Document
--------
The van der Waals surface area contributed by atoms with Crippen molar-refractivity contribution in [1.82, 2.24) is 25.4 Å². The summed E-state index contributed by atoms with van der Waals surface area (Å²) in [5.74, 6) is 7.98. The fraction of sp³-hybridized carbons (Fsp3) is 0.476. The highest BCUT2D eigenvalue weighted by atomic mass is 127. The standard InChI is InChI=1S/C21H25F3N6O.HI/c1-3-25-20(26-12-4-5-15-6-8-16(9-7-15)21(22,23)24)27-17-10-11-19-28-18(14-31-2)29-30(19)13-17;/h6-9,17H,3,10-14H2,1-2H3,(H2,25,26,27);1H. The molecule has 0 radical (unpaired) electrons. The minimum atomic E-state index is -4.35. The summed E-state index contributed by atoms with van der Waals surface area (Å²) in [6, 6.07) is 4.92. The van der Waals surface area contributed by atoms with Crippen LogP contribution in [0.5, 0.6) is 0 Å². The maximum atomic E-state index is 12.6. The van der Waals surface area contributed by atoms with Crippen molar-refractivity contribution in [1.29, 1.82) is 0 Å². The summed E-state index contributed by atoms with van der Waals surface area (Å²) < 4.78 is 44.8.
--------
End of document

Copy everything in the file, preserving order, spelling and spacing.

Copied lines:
The van der Waals surface area contributed by atoms with Crippen molar-refractivity contribution in [1.82, 2.24) is 25.4 Å². The summed E-state index contributed by atoms with van der Waals surface area (Å²) in [5.74, 6) is 7.98. The fraction of sp³-hybridized carbons (Fsp3) is 0.476. The highest BCUT2D eigenvalue weighted by atomic mass is 127. The standard InChI is InChI=1S/C21H25F3N6O.HI/c1-3-25-20(26-12-4-5-15-6-8-16(9-7-15)21(22,23)24)27-17-10-11-19-28-18(14-31-2)29-30(19)13-17;/h6-9,17H,3,10-14H2,1-2H3,(H2,25,26,27);1H. The molecule has 0 radical (unpaired) electrons. The minimum atomic E-state index is -4.35. The summed E-state index contributed by atoms with van der Waals surface area (Å²) in [6, 6.07) is 4.92. The van der Waals surface area contributed by atoms with Crippen LogP contribution in [0.5, 0.6) is 0 Å². The maximum atomic E-state index is 12.6. The van der Waals surface area contributed by atoms with Crippen molar-refractivity contribution in [1.29, 1.82) is 0 Å². The summed E-state index contributed by atoms with van der Waals surface area (Å²) < 4.78 is 44.8.